I was intrigued by Apple's announcement that it was moving away from Google Maps to its own mapping solution in iOS6. This is a serious step up for Apple. If you do the math that shows that a basic 256-color map view on a 640x960 screen is 610KB, you're looking at having to provision over half a MB of serving capacity for each map query per second. Look at what Apple high-bandwidth content that Apple serves currently: OS updates (say, 100MB/user/week, but really cacheable) and iTunes streaming and sales (say, 2 songs at 5MB per user per week). I can well imagine Apple Maps tripling their traffic levels, which is significant enough, but the other point is that maps data is very user-sensitive in the way that even iTunes sales are not: a delay of 30s in a 1 minute download of a music track is annoying, but delaying interactive map views by 10s will really bug people trying to find their way around a new city.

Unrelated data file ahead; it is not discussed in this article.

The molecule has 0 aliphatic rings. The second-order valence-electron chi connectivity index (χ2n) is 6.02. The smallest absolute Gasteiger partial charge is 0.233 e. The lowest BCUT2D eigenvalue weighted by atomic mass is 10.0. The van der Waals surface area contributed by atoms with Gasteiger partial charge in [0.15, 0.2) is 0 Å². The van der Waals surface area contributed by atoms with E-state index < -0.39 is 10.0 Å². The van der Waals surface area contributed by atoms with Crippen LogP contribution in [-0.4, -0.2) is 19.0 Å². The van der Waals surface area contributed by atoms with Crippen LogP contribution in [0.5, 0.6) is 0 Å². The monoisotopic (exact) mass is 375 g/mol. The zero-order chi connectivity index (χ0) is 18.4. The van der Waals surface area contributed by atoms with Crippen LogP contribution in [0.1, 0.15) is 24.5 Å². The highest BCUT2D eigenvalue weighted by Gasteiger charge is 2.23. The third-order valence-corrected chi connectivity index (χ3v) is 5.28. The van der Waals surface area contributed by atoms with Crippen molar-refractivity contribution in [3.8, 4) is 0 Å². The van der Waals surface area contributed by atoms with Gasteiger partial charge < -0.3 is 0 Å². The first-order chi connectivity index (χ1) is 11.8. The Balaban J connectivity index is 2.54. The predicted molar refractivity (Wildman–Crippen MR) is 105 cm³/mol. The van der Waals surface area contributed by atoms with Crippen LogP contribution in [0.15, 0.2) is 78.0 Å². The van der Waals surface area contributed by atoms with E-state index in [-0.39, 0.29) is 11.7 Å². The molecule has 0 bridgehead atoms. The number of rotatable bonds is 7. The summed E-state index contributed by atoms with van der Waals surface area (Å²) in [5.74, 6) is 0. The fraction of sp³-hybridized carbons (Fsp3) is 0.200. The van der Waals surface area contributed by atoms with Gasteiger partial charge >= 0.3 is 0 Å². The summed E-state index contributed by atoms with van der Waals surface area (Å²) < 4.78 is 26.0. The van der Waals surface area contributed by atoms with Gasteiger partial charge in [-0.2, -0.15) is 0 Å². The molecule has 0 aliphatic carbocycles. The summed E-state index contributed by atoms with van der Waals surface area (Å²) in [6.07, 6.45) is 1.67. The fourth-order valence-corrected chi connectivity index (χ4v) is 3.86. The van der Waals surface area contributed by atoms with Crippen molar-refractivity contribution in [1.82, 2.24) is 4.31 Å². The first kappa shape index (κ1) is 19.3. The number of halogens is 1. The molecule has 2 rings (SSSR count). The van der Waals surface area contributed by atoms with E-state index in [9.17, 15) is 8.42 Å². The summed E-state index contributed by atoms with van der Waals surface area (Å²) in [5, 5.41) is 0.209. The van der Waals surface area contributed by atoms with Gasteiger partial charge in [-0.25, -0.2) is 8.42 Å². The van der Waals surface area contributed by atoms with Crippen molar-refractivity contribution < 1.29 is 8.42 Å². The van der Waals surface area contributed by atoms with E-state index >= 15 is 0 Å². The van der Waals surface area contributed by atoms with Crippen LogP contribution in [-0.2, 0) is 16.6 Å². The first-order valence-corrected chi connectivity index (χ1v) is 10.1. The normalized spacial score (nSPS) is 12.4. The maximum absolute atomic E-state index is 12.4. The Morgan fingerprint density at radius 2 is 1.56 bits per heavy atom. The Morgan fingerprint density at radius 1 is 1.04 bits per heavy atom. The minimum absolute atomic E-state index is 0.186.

I foresee a lot of pain for Apple's data centre team in the first month or two after iOS 6 rolls out, and not a little user annoyance.
Update: (20/6/12) as the esteemed Mr. Worstall has linked this, I shall expand on the detail a little. Yes, if you compress the image (e.g. via PNG) you could easily shrink the bandwidth required to 1/2 or 1/3 of the uncompressed, depending on how "busy" the map image is. However, nothing is for free. If you want to serve compressed images, you either have to pre-compute and compress every image you might possibly want to serve (which can turn out to be a big, big storage problem when you consider different zoom levels and image viewing options) or you have to compress on the fly and hope that you get reasonable cache hits. The former strategy takes stupid amounts of disk (which is slow to read); the latter takes stupid amounts of processing power and therefore reduces the number of users that each server in your datacenter can serve.
Compared to this, serving iTunes tracks is easy because everyone gets the same track data and caching the popular tracks (Justin Bieber, Katy Perry, Flanders and Swan) helps you avoid the slow disk reads.